The concept of sumi-e in Zen stands for the great economy of mediums. This economy is necessary to express the purity and simplicity of the eternal nature of the subject. As the rest of his sculptures, Chaparro’s Totems aren’t trying to create the illusion of reality. He has abandoned true to life perspective, working with artificial space relations that makes us think not into reality, but into its essence. This act allows us to the idle space and moment of creation, in which get to know yourself until you construct yourself.
In his totem sculptures, the stability of the wood joist and steel plates is disguised as fragility, maintaining the eternal qualities of the materials, which for the artist are themselves a work of art. By using the simplest possible means, the inherent nature of the aesthetic object shifts. The subtraction of mater on his chainsawed wood joists, and also on his computer models, points towards the Zen ideas of negative space, and on how it defines objects in which its essence depends on their ability to hold or be completed.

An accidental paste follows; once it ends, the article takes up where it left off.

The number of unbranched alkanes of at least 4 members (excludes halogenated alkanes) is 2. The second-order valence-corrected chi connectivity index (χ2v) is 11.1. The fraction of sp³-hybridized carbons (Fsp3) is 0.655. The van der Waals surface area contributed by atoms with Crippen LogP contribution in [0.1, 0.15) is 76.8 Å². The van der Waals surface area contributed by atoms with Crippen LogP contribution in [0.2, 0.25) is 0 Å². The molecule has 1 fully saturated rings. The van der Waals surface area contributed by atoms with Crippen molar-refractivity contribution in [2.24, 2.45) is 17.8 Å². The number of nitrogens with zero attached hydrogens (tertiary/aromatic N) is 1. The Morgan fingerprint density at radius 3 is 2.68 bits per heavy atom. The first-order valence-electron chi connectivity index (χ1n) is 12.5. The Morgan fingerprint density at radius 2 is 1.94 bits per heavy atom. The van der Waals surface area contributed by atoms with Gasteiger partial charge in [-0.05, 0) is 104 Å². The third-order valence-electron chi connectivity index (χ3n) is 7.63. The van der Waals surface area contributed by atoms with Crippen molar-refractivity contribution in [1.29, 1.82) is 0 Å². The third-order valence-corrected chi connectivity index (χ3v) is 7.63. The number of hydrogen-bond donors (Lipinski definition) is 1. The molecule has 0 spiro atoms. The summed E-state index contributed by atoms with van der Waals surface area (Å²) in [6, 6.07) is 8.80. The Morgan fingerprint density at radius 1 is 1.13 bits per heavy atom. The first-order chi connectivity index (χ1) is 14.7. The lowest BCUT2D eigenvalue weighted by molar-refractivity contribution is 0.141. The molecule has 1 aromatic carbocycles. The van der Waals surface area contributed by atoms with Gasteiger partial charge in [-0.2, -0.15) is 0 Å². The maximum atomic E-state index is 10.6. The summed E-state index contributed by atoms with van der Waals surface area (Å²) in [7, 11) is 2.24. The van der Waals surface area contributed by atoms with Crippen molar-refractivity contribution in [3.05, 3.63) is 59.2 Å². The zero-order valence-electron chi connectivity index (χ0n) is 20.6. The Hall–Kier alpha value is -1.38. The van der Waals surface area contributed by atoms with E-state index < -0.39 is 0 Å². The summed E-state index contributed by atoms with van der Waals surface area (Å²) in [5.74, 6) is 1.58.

This is why Chaparro’s work is leaded by a research on the connection established between the artist and his materials of choice as he reduces them to abstract forms. On this aesthetic, his works are the path to deep thoughts that exist just by occupying space, which give us the sensation of being suspended in time, just like the Noh theater of the Muromachi period.